* Plática = talk, or chat
CLP hosted a series of webinars to support student services faculty, staff, and administrators at community colleges across California as they re-orient to providing services completely online during the Covid-19 pandemic. Find information about the Moving Student Supports Online webinar series (and additional materials) here. Natalie Halsell, a professional development coordinator at Riverside City College (RCC), was a webinar presenter.
Natalie Halsell’s presentation addressed classified staff and the challenges they are facing in switching to a virtual work environment. We followed up with her to ask a few additional questions about the transition to online services at RCC.
CLP: How are the virtual meet-ups going? Are these enabling people to connect and support one another? Are you able to create a sense of community in this modality?
Halsell: They are going well. We had quite a few people attend the first one. When the initial e-mails went out announcing the virtual meet-ups, the response was positive. People are welcome to engage beyond the level of team meetings to get work done, it’s an opportunity to interact with individuals that you don’t interact with anymore and see how they are doing and just to share outside of our normal assignments. Admissions and records and financial aid were physically close to each other in the office environment but no longer have the opportunity to interact together, unless managers schedule the time for the two groups to meet. By mixing topics and changing them every week in our virtual meet-ups, it creates an opportunity to interact with individuals you may not be currently engaging with.
In a normal work environment, you would have the chance to walk around and see people in passing. Now that we are working in a virtual environment, we aren’t having those quick conversations just to share an idea or to greet each other, those opportunities aren’t there to build that human connection. With the virtual meet-ups, it does get close to recreating some of those interactions.
CLP: What tools have you found most useful in doing your job from home?
Halsell: For me, I found the use of Microsoft Teams to be helpful and the plain old phone call. I’m trying to limit Zoom meetings as much as possible. Most of my colleagues are more than willing to pick up the phone. When on the phone, you can walk around or go outside, and you can’t do that when you are on a Zoom. Quick interactions on the phone are easier because you can move around your house or sit outside and not feel stuck at your computer.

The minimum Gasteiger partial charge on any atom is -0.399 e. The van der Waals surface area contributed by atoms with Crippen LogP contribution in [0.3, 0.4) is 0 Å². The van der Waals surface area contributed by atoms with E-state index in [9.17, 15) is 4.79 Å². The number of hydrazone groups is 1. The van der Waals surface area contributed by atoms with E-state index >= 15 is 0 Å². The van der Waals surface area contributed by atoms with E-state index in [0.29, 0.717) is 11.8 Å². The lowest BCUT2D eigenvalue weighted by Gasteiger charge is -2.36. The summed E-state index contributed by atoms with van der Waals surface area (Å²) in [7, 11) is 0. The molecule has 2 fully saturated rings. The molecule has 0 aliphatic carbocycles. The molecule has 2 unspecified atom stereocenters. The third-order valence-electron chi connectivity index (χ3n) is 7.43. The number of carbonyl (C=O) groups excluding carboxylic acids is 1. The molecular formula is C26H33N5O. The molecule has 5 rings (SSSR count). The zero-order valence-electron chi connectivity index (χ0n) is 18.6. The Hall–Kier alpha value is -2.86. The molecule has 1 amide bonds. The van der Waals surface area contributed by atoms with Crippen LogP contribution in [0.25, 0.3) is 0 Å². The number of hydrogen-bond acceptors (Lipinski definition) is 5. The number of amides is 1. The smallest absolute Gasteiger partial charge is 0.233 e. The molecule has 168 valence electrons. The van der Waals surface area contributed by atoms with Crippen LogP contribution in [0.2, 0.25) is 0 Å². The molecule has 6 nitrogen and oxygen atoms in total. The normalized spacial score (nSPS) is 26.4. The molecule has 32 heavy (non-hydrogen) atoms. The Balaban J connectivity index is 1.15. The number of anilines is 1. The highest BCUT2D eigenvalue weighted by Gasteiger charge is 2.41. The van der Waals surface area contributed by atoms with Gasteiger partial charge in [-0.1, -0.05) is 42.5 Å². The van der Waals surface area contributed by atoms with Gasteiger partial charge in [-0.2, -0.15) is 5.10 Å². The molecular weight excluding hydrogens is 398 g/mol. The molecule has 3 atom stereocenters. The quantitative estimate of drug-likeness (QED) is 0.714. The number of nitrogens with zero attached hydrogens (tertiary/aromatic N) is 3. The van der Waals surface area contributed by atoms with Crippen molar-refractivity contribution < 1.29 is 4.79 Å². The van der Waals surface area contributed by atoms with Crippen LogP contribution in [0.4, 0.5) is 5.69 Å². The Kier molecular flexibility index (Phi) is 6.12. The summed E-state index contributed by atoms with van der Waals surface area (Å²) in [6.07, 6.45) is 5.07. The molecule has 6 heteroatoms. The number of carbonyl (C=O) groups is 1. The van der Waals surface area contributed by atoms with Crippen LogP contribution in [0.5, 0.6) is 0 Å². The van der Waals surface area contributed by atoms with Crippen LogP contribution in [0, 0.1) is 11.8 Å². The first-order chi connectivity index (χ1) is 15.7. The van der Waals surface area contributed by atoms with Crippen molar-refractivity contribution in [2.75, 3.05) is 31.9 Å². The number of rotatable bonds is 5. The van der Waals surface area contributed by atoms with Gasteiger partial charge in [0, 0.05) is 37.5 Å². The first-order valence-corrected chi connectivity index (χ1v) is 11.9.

CLP: How do you keep the momentum going with your work during this time? Sometimes staff are motivated by seeing their peers and getting that instant feedback on an idea. How are you doing this in a virtual environment?
Halsell: In my position, I report to a vice president. I don’t currently have the opportunity to spontaneously engage with him as I did in the office. We have regular standing meetings and that does help, but I do miss our quick chats. I try to maintain interoffice connections with the individuals who were in my physical location in the office by having weekly “lunch” dates. We make sure to call each other and share what’s going on with our day and our lives.
If there is a committee meeting, I make sure to continue to participate to have my pulse on what’s happening. It’s important to continue to participate in standing meetings to ensure we understand what are the current needs of our students. The best way to stand in tune with others in the organization is to interact as much as possible by phone, lunch “dates”, and interacting with different individuals from different areas of the college.
CLP: What more could colleges do to enable classified employees to better support students and their colleagues during this time?
Halsell: What I have noticed is that there have been surveys conducted to identify the needs of faculty and students as we’ve transitioned to a virtual environment. I think it might be a good idea for administration to reach out to classified employees as well and survey their needs. Some classified employees are very student-facing and are experiencing several challenges. For others, their work may have slowed a bit, and I think that there are opportunities to give them a chance to maybe step up and do more. For example, some of these employees who aren’t as busy could be recruited to make calls to students that we are trying to reach.
Some of our classified employees are on standby, and some may not have a specific assignment right now. They are worried about what might happen with their positions should we face significant impacts to our funding. We should reach out to them and find out how to harness their skills and capacity to meet student needs.
For many of us in our district, we know that we are getting paid through June 19. However, there is a feeling of helplessness and disconnect, and even a fear of being unimportant and nonessential if they aren’t being fully utilized. This is a workforce that cares about our students. How can we use them to continue that student interaction and maybe find a way to use their skills and talents creatively and even outside of their job description? This will take negotiation with the unions and the district, but I’m hopeful that these things will work out.
The webinar series was produced by the Career Ladders Project with funding from the California Community College Chancellor’s Office.